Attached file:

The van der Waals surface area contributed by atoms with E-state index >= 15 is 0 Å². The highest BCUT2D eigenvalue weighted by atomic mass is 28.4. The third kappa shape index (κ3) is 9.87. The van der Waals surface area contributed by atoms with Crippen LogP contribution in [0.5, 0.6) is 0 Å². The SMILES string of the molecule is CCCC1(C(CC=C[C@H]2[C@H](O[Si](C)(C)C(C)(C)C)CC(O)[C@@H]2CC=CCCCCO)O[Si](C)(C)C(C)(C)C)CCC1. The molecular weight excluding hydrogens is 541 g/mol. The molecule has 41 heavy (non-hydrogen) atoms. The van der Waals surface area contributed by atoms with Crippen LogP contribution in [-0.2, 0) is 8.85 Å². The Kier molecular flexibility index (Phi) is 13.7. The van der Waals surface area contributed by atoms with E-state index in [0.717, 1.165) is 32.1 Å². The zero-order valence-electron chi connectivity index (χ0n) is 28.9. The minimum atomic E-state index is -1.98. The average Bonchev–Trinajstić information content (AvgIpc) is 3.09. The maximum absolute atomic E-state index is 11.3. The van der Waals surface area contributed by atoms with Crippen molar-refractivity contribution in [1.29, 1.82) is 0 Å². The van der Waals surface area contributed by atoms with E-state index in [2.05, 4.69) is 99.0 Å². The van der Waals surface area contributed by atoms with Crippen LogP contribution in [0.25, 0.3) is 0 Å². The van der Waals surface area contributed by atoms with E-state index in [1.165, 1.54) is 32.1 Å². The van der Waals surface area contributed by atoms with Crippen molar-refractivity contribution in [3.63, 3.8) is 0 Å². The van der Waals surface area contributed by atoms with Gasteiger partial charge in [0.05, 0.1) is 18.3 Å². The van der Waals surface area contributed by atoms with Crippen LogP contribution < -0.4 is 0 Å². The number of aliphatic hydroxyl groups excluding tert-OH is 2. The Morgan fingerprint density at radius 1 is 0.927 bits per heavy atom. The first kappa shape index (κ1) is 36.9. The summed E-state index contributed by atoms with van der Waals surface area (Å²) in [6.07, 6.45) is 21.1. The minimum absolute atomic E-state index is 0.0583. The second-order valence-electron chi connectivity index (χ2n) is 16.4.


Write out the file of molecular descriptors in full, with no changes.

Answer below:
The van der Waals surface area contributed by atoms with E-state index >= 15 is 0 Å². The highest BCUT2D eigenvalue weighted by atomic mass is 28.4. The third kappa shape index (κ3) is 9.87. The van der Waals surface area contributed by atoms with Crippen LogP contribution in [0.5, 0.6) is 0 Å². The SMILES string of the molecule is CCCC1(C(CC=C[C@H]2[C@H](O[Si](C)(C)C(C)(C)C)CC(O)[C@@H]2CC=CCCCCO)O[Si](C)(C)C(C)(C)C)CCC1. The molecular weight excluding hydrogens is 541 g/mol. The molecule has 41 heavy (non-hydrogen) atoms. The van der Waals surface area contributed by atoms with Crippen LogP contribution in [-0.2, 0) is 8.85 Å². The Kier molecular flexibility index (Phi) is 13.7. The van der Waals surface area contributed by atoms with E-state index in [0.717, 1.165) is 32.1 Å². The zero-order valence-electron chi connectivity index (χ0n) is 28.9. The minimum atomic E-state index is -1.98. The average Bonchev–Trinajstić information content (AvgIpc) is 3.09. The maximum absolute atomic E-state index is 11.3. The van der Waals surface area contributed by atoms with Crippen molar-refractivity contribution in [1.29, 1.82) is 0 Å². The van der Waals surface area contributed by atoms with E-state index in [2.05, 4.69) is 99.0 Å². The van der Waals surface area contributed by atoms with Crippen LogP contribution in [0.25, 0.3) is 0 Å². The van der Waals surface area contributed by atoms with E-state index in [1.165, 1.54) is 32.1 Å². The van der Waals surface area contributed by atoms with Crippen molar-refractivity contribution in [3.63, 3.8) is 0 Å². The van der Waals surface area contributed by atoms with Gasteiger partial charge in [0.05, 0.1) is 18.3 Å². The van der Waals surface area contributed by atoms with Crippen LogP contribution < -0.4 is 0 Å². The number of aliphatic hydroxyl groups excluding tert-OH is 2. The Morgan fingerprint density at radius 1 is 0.927 bits per heavy atom. The first kappa shape index (κ1) is 36.9. The summed E-state index contributed by atoms with van der Waals surface area (Å²) in [6.07, 6.45) is 21.1. The minimum absolute atomic E-state index is 0.0583. The second-order valence-electron chi connectivity index (χ2n) is 16.4.